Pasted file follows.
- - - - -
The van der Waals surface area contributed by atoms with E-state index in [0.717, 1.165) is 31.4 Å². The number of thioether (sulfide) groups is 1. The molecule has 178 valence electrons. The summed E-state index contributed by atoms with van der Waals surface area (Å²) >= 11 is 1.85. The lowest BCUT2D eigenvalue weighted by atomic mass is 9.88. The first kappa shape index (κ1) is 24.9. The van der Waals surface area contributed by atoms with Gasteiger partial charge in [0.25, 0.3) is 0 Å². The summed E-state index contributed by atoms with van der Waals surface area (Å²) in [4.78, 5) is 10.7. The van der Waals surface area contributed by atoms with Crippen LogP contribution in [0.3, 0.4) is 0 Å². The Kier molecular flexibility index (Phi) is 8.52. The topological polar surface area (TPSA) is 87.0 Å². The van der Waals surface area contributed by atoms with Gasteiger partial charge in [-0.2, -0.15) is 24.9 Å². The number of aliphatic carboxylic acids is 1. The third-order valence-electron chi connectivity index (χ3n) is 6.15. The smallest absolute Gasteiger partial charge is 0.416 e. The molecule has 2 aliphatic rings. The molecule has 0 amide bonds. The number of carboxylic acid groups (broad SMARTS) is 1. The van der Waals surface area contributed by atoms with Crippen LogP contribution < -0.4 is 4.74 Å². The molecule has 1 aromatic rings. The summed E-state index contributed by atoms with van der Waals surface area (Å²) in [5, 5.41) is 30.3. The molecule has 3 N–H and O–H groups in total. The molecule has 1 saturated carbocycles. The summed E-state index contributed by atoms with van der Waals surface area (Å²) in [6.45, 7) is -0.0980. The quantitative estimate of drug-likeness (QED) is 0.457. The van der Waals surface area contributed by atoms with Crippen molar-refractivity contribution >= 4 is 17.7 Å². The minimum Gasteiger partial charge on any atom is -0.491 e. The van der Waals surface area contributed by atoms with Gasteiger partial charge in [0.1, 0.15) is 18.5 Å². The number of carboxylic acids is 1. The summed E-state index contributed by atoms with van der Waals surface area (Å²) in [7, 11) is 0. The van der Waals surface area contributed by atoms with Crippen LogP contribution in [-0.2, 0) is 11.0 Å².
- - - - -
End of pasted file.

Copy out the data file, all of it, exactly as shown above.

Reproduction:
The van der Waals surface area contributed by atoms with E-state index in [0.717, 1.165) is 31.4 Å². The number of thioether (sulfide) groups is 1. The molecule has 178 valence electrons. The summed E-state index contributed by atoms with van der Waals surface area (Å²) >= 11 is 1.85. The lowest BCUT2D eigenvalue weighted by atomic mass is 9.88. The first kappa shape index (κ1) is 24.9. The van der Waals surface area contributed by atoms with Gasteiger partial charge in [0.25, 0.3) is 0 Å². The summed E-state index contributed by atoms with van der Waals surface area (Å²) in [4.78, 5) is 10.7. The van der Waals surface area contributed by atoms with Crippen LogP contribution in [0.3, 0.4) is 0 Å². The Kier molecular flexibility index (Phi) is 8.52. The topological polar surface area (TPSA) is 87.0 Å². The van der Waals surface area contributed by atoms with Gasteiger partial charge in [-0.2, -0.15) is 24.9 Å². The number of aliphatic carboxylic acids is 1. The third-order valence-electron chi connectivity index (χ3n) is 6.15. The smallest absolute Gasteiger partial charge is 0.416 e. The molecule has 2 aliphatic rings. The molecule has 0 amide bonds. The number of carboxylic acid groups (broad SMARTS) is 1. The van der Waals surface area contributed by atoms with Crippen LogP contribution < -0.4 is 4.74 Å². The molecule has 1 aromatic rings. The summed E-state index contributed by atoms with van der Waals surface area (Å²) in [5, 5.41) is 30.3. The molecule has 3 N–H and O–H groups in total. The molecule has 1 saturated carbocycles. The summed E-state index contributed by atoms with van der Waals surface area (Å²) in [6.45, 7) is -0.0980. The quantitative estimate of drug-likeness (QED) is 0.457. The van der Waals surface area contributed by atoms with Crippen molar-refractivity contribution >= 4 is 17.7 Å². The minimum Gasteiger partial charge on any atom is -0.491 e. The van der Waals surface area contributed by atoms with Gasteiger partial charge in [0.1, 0.15) is 18.5 Å². The number of carboxylic acids is 1. The summed E-state index contributed by atoms with van der Waals surface area (Å²) in [7, 11) is 0. The van der Waals surface area contributed by atoms with Crippen LogP contribution in [-0.2, 0) is 11.0 Å².